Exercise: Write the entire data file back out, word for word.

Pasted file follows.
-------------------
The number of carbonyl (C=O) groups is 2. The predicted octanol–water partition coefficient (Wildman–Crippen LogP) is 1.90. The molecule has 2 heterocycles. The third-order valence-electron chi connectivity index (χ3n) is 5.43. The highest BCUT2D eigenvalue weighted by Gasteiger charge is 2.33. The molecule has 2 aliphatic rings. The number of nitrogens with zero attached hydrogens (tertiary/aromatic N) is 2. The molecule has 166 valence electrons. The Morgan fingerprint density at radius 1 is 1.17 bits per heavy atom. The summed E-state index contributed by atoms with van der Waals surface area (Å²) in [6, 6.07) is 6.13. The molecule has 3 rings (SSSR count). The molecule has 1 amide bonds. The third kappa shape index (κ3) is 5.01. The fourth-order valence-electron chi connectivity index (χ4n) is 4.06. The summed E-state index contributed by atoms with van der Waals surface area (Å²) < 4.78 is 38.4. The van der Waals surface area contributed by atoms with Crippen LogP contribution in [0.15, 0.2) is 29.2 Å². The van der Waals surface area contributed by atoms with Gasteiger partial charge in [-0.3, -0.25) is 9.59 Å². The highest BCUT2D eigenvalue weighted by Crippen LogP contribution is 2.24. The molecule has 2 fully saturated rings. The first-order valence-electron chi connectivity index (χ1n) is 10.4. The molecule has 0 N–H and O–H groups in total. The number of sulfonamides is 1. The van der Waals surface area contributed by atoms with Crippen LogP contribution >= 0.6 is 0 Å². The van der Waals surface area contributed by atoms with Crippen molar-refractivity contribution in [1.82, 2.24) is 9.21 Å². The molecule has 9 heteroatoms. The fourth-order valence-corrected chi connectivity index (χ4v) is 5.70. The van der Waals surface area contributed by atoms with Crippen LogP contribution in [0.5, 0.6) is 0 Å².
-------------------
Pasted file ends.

The number of carbonyl (C=O) groups is 2. The predicted octanol–water partition coefficient (Wildman–Crippen LogP) is 1.90. The molecule has 2 heterocycles. The third-order valence-electron chi connectivity index (χ3n) is 5.43. The highest BCUT2D eigenvalue weighted by Gasteiger charge is 2.33. The molecule has 2 aliphatic rings. The number of nitrogens with zero attached hydrogens (tertiary/aromatic N) is 2. The molecule has 166 valence electrons. The Morgan fingerprint density at radius 1 is 1.17 bits per heavy atom. The summed E-state index contributed by atoms with van der Waals surface area (Å²) in [6, 6.07) is 6.13. The molecule has 3 rings (SSSR count). The molecule has 1 amide bonds. The third kappa shape index (κ3) is 5.01. The fourth-order valence-electron chi connectivity index (χ4n) is 4.06. The summed E-state index contributed by atoms with van der Waals surface area (Å²) < 4.78 is 38.4. The van der Waals surface area contributed by atoms with Crippen LogP contribution in [0.15, 0.2) is 29.2 Å². The van der Waals surface area contributed by atoms with Gasteiger partial charge in [-0.3, -0.25) is 9.59 Å². The highest BCUT2D eigenvalue weighted by Crippen LogP contribution is 2.24. The molecule has 2 fully saturated rings. The first-order valence-electron chi connectivity index (χ1n) is 10.4. The molecule has 0 N–H and O–H groups in total. The number of sulfonamides is 1. The van der Waals surface area contributed by atoms with Crippen LogP contribution >= 0.6 is 0 Å². The van der Waals surface area contributed by atoms with Crippen molar-refractivity contribution in [1.82, 2.24) is 9.21 Å². The molecule has 9 heteroatoms. The fourth-order valence-corrected chi connectivity index (χ4v) is 5.70. The van der Waals surface area contributed by atoms with Crippen LogP contribution in [0.5, 0.6) is 0 Å².